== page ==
“They got tired of running from pursuing military forces. Besides, they no longer have the support of the local populace, their group has been badly decimated, and their brothers killed.”

ASG’s strength has been declining since 2018, when the Philippine military stepped up its crackdown on Daesh affiliates. Data from the 11th Infantry Division shows that the number of active militants has decreased from about 300 in 2019 to an estimated 100.




Ben Tattoo's brother Almujer Yadah, an abu Sayyaf logistics and food supply officer, surrenders his firearm to the Philippine Army in Jolo on June 17, 2022. (Supplied)

Brig. Gen. Benjamin Batara Jr., commander of the 1103rd Infantry Brigade, which has jurisdiction over Patikul, told Arab News the military has been tracking Tattoo and Yadah since last year.

“Apparently, they were already under pressure because of continuous military and police operations and a series of surrenders of their fellow Abu Sayyaf members,” he said.

The military handed them over to police on Friday and both are facing a series criminal charges.

Atyani believes the weakened state of Abu Sayyaf Group and other militant outfits has led to the surrender of a number of its fighters.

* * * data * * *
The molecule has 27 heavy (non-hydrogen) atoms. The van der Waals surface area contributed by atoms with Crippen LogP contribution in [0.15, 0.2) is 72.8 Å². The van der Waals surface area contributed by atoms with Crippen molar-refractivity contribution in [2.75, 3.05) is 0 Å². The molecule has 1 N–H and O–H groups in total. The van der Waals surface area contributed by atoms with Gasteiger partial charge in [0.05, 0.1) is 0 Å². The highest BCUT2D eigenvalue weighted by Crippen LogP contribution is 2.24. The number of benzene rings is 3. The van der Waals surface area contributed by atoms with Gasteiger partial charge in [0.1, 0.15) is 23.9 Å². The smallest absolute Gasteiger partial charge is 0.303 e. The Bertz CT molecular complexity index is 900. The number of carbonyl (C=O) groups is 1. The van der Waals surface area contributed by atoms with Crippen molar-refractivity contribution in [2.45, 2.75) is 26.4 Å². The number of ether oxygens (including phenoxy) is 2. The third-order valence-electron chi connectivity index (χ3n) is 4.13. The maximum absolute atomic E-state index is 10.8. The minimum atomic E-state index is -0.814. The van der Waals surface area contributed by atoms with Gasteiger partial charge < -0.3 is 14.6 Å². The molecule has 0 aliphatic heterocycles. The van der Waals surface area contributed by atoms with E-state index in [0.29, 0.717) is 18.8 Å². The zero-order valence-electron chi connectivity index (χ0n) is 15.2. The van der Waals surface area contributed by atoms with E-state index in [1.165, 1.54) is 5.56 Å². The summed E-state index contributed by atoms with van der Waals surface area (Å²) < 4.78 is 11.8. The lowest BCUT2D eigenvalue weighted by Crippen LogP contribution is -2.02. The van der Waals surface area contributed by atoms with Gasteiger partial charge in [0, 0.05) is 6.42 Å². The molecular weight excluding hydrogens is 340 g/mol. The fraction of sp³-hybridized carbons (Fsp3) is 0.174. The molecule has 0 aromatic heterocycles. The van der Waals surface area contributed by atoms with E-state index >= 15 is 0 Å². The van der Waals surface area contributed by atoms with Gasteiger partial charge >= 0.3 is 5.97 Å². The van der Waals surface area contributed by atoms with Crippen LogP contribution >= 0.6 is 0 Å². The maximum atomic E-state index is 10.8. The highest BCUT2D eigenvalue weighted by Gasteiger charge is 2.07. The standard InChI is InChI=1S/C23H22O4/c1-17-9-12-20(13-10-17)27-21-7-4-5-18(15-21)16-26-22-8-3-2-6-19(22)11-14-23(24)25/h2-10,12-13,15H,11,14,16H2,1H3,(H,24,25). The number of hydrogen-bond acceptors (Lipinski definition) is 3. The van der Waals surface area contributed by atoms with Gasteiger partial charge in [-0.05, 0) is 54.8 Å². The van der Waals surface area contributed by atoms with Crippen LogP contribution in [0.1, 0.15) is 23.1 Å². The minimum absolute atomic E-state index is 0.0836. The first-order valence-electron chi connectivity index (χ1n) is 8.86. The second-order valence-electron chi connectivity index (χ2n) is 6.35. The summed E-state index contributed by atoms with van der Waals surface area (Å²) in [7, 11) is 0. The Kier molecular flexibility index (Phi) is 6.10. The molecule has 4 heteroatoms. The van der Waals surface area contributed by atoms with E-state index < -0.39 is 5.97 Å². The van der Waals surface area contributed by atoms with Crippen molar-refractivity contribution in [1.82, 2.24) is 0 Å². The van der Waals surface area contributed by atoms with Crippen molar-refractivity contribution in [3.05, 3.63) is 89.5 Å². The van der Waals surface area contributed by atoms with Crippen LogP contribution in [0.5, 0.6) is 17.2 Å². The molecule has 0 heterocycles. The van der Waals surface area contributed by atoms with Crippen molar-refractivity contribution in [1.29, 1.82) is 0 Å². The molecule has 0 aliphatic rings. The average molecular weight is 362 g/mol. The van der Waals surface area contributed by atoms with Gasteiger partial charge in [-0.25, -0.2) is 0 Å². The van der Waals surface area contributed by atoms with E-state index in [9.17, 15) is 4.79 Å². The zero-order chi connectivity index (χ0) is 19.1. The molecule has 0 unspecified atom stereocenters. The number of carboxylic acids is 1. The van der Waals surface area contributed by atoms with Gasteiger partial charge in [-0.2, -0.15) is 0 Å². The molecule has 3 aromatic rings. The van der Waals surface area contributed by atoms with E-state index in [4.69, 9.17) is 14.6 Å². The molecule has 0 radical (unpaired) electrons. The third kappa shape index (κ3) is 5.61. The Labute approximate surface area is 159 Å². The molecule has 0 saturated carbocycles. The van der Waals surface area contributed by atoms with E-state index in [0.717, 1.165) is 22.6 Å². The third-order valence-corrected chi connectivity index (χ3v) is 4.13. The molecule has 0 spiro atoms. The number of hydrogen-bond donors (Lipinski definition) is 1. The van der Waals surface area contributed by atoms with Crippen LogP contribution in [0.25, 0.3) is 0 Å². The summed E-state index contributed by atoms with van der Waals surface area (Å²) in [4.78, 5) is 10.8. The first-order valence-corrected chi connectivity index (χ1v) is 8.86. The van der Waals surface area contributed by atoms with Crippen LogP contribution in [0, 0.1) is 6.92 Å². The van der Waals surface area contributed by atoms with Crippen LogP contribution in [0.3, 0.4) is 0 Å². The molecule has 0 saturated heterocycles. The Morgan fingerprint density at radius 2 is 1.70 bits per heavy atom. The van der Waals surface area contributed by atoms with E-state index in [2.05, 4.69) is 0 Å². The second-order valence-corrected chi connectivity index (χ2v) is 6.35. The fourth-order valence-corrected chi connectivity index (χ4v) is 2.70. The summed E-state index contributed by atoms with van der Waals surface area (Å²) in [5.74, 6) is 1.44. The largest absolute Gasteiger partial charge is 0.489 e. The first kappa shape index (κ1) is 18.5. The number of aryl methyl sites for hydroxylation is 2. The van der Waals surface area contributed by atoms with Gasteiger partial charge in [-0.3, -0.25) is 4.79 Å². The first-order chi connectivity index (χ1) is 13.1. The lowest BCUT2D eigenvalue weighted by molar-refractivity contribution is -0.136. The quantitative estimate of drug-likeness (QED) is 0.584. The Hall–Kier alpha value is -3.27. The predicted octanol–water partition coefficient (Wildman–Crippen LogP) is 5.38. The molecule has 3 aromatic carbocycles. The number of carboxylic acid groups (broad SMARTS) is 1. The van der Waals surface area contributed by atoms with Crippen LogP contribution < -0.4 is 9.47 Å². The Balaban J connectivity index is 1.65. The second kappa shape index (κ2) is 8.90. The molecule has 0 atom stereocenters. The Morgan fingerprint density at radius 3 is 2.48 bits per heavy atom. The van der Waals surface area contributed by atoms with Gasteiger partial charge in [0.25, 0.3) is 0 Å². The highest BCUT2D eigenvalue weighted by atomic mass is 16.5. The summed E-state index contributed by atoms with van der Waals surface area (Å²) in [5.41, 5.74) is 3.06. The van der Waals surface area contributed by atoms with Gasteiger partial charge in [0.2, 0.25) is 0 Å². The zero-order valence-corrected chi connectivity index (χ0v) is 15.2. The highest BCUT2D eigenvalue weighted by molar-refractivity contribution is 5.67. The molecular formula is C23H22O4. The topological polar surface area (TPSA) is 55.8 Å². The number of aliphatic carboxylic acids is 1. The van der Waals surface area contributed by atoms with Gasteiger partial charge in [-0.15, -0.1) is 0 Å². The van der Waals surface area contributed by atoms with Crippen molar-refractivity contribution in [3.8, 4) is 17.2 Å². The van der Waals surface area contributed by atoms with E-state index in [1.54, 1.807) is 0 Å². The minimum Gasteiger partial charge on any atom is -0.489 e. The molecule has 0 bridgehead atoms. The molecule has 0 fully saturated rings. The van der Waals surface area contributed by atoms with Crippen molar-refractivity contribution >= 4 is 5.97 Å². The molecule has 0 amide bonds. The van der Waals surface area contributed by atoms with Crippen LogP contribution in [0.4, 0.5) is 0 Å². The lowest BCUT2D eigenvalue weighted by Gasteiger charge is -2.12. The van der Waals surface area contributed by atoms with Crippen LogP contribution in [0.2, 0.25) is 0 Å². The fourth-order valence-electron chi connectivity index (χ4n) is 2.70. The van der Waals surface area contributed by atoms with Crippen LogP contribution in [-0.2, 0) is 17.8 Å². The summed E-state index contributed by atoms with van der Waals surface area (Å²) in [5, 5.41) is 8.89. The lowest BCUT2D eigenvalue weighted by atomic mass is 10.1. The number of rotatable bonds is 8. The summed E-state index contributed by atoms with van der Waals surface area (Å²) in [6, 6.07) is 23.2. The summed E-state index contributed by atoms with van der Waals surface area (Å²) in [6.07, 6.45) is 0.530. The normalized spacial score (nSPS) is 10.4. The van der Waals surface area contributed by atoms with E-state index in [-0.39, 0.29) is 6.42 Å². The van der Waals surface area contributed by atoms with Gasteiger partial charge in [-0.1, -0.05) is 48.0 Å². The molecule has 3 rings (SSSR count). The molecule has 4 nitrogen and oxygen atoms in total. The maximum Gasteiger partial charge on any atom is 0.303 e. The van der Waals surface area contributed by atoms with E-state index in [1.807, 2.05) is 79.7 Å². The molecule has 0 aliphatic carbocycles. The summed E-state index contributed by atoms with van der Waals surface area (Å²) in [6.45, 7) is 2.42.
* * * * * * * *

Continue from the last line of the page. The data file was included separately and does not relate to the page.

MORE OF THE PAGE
Although the support of the locals may not have wavered much — some still believe in what they call “the cause of the people of Mindanao” — the killing or arrest of a string of militant leaders in the past three years has hastened the extremist groups’ decline. 

“There have been no reports of any kidnapping incidents for at least a year or a year-and-a-half, which means they are facing serious financial issues — and without money they can’t survive,” Atyani said.

A total of 67 Abu Sayyaf members in Sulu have surrendered to security forces in Jolo so far this year.

Nine years after his escape, Atyani’s emotions are still raw.

“You imagine yourself again in the same situation. That’s why I feel for those who are actually still in the hands of either Abu Sayyaf or other militant groups.” 

He recalls his fear of the unknown, saying that it was the reason he kept going, prompting him to make the decision to stay alive and not give in to those he calls “ignorants” — hence his multiple attempts to free himself.

“I was ready to lose my life — but my way, not their way.”




Baker Atyani made the decision to stay alive and not give in to “ignorants”. (Supplied) 

Atyani’s ordeal came to an end on Dec. 3, 2012, when he finally managed to break free to safety.

For almost a decade, news of his captors’ deaths or capture have brought a sense of relief.

“I could see that people who have been unjust to me are actually now facing what they deserve. Either they’ve been killed or arrested, or are now behind bars. This is certainly kind of a relief. But, again, it is a story that never ends. These scars of my kidnapping, I think, will never go.

“So justice is being done and has been done.”